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Old 07-14-2016, 04:24 PM   #5
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̶Y̶o̶u̶ ̶c̶a̶n̶ ̶t̶y̶p̶e̶ ̶i̶n̶ ̶m̶o̶r̶e̶ ̶t̶h̶a̶n̶ ̶t̶h̶e̶ ̶f̶a̶d̶e̶r̶ ̶a̶l̶l̶o̶w̶s̶ ̶t̶h̶o̶u̶g̶h̶.
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Old 07-14-2016, 05:21 PM   #6
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Quote:
Originally Posted by SmajjL View Post
You can type in more than the fader allows though.
Does that actually work with pre-comp?
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Old 07-14-2016, 05:40 PM   #7
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Ever since I 'ah-ha!ed' & tryed it on JS: Audio To MIDI Drum Trigger, I assume so with most Cockos stuff, can't wait until you try it, since you need it and expect a certain result.
I just tried it and something happens, to my ears, think I need your expert opinion on this one.
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Old 07-14-2016, 05:53 PM   #8
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Quote:
Originally Posted by SmajjL View Post
Ever since I 'ah-ha!ed' & tryed it on JS: Audio To MIDI Drum Trigger, I assume so with most Cockos stuff, can't wait until you try it, since you need it and expect a certain result.
I just tried it and something happens, to my ears, think I need your expert opinion on this one.
I thought there was something weird about those numbers that you type in outside the range not sticking on save or somethingsomethingsomething... It's also quite possible that the parameter is internal limited for some reason, but it's definitely worth a try.

TBH - for what I use it for most times it's not super critical, and usually 250 is plenty, but longer is better, no? I'll give 'er a shot sometime. Thanks for the hint.
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Old 07-14-2016, 06:13 PM   #9
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JS: Exciter (Treble Enhancer) is limited to 2000 Hz, no it's not.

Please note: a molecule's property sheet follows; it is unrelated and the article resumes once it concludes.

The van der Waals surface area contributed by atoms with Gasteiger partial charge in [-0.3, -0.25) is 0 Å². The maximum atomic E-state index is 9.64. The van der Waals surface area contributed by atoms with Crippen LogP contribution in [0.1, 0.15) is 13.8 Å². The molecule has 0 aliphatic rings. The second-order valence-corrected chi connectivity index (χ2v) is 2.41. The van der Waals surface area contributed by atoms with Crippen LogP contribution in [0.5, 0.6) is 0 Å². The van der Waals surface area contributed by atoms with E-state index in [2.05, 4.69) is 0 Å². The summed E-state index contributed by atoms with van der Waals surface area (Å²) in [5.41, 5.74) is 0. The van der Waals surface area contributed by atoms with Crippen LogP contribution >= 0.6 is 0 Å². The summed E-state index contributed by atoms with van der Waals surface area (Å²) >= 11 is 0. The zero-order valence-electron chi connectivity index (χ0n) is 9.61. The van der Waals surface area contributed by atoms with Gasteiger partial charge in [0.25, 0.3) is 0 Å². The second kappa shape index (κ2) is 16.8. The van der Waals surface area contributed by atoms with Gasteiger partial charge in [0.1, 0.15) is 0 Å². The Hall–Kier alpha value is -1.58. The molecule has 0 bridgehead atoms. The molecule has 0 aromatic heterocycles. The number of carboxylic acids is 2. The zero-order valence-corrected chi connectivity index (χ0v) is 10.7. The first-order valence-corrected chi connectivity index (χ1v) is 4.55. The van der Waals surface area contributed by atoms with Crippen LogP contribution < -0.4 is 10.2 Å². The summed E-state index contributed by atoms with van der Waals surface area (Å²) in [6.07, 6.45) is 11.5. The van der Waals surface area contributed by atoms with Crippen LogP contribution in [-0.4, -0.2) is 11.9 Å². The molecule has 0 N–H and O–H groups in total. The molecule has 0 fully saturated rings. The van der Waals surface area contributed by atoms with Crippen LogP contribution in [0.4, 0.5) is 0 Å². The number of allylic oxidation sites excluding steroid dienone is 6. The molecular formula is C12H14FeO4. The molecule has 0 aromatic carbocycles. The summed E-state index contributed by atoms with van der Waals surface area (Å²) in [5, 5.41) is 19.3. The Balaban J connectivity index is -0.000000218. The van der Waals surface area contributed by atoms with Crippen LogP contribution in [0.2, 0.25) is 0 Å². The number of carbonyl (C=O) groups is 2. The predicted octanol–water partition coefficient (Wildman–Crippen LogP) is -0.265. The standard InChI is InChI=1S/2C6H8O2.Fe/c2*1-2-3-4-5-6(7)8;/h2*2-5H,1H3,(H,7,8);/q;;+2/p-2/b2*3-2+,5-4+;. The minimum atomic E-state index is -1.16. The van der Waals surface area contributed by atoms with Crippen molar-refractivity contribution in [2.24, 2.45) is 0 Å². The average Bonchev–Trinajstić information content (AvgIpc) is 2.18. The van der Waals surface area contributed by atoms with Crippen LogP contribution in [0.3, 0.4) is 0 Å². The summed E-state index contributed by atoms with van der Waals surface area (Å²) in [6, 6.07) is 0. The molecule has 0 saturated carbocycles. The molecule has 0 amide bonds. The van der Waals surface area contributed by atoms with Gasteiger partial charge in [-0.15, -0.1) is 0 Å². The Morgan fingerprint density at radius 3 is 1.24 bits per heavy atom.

Edit: You-Are-Principle-Welcome.
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Old 07-14-2016, 06:35 PM   #10
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Nope, when closing reacomp and reopen, it's 250 again.. nice try.. + somethingsomething
JS: Exciter (Treble Enhancer) will stay at 50 Hz though, good.
Resume normal activity, and improve stuff.
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Old 07-14-2016, 08:23 PM   #11
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Quote:
Originally Posted by ashcat_lt View Post
Set all time constants and knee to 0. Ratio to infinity. Go ahead and tick the "Limit Output" box even. Leave Oversampling off. This should be a hard clipper at the threshold, and no matter how loud the input gets, the output should never get louder than the threshold. It works up to a (admittedly kind of absurdly high) point, but then suddenly seems to break loose and the output escalates quickly. I have not yet identified the exact point at which it looses it's grip, but I have seen it happen a number of times.

My test procedure: Please mute your speakers one way or another before you try this!

JS White Noise set to -12db > ReaDelay set to default but with a positive feedback value > ReaComp set as described above.

If it matters, it's Reaper 5.2 32bit on XPSP3 AMD dual core 3.11GHz and 3G RAM.

To be fair, there aren't many things labeled "compressor" or even "limiter" that can actually handle this. Most break down in one way or another. Several of the included JS "limiters" seem to overshoot and end up heading toward silence.(!!!) I suspect that might have something to do with the way they approximate the fp to db calculation. It's "close enough" at realistic levels, but when crazy kids like me try to do stupid things with them...

The knee parameter doesn't really change this behavior, except that the maximum output before it freaks out will be a bit higher than threshold because of the way that curve works.

I use ReaComp for darn near everything that involves manipulating dynamics, and I don't have many complaints, but this is kind of a big one.
If you set attack/release to 0ms, RMS to 0ms (perhaps this one was missed?), knee to 0dB, and ratio to inf, ReaComp will limit the signal to the threshold for values up to about 150dB over the threshold, after which it does fail to limit to the threshold. I can fix this.

I was unable to get output over +0dB, however, if the "limit output" was checked (assuming AA is off, if AA is on, then the limiting happens at the higher rate so you might still get some smallish overs)...

Last edited by Justin; 07-14-2016 at 08:32 PM.
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Old 07-14-2016, 10:54 PM   #12
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falling about laughing at the idea that anyone would push something 150 over in the real world. You tech-heads.....

Edit: Should have said I am not laughing AT you - just the idea of something that extreme, although I suppose there IS a case for protecting the system in case of a catastrophic "over".... but I was under the impression Reaper already did that.
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Old 07-14-2016, 11:33 PM   #13